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Rehabilitation and Segregation in Tuberculosis

H. G. Lampson, M.D.
JAMA. 1915;LXIV(14):1180. doi:10.1001/jama.1915.02570400062027.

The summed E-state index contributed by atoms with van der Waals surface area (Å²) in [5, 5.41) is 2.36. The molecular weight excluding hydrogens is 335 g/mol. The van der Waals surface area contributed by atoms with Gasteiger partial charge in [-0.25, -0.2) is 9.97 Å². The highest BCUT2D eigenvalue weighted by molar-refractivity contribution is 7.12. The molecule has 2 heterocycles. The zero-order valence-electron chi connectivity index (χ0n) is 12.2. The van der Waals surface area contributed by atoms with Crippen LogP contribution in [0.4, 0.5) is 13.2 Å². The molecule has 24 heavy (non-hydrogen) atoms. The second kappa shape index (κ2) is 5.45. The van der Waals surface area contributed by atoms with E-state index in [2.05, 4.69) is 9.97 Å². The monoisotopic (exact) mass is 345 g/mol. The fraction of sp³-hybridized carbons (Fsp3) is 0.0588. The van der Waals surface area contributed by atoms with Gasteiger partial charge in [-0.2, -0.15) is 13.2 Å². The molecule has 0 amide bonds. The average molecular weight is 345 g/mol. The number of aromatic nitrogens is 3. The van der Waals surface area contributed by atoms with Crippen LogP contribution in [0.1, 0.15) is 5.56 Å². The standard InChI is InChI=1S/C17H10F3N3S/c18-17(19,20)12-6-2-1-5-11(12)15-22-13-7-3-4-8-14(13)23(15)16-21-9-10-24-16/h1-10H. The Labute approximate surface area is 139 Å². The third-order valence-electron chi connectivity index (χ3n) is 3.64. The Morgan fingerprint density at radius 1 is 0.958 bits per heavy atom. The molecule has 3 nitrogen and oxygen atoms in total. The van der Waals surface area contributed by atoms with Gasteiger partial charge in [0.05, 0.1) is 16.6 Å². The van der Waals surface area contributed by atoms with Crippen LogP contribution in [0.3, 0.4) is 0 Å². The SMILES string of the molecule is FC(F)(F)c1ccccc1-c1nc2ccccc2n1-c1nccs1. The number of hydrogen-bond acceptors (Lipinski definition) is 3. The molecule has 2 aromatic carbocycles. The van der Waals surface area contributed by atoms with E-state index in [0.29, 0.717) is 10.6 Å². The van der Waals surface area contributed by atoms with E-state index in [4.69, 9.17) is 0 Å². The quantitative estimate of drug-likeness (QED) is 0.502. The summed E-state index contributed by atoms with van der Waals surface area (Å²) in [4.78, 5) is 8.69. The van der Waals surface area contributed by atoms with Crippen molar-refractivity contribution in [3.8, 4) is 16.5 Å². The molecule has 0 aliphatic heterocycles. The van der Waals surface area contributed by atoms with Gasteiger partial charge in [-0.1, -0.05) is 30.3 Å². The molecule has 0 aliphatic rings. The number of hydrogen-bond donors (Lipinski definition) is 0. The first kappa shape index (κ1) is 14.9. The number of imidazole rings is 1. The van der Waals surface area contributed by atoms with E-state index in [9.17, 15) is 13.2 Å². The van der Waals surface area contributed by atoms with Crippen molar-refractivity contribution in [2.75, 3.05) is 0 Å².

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To the Editor:  —In your editorial references to the tuberculosis survey of five Minnesota counties made by me for the State Board of Health (The Journal, March 6, 1915, p. 833), I feel that I must criticize the wording of your conclusions as unintentionally misleading.You say, "In view of the increasing evidence that both the predisposing causes and the successful treatment of tuberculosis are inseparably bound up with the problems of the home, it is to be hoped that at least a part of the sustained interest in the subject be directed toward a rehabilitation of tuberculous families rather than ill-advised segregation of individual members."While all students of the tuberculosis problem must agree that rehabilitation of tuberculous families is the necessary and ultimate goal of endeavor in tuberculosis control, it seems that every practical worker along this line must see that segregation (not "ill-advised") is the one absolutely


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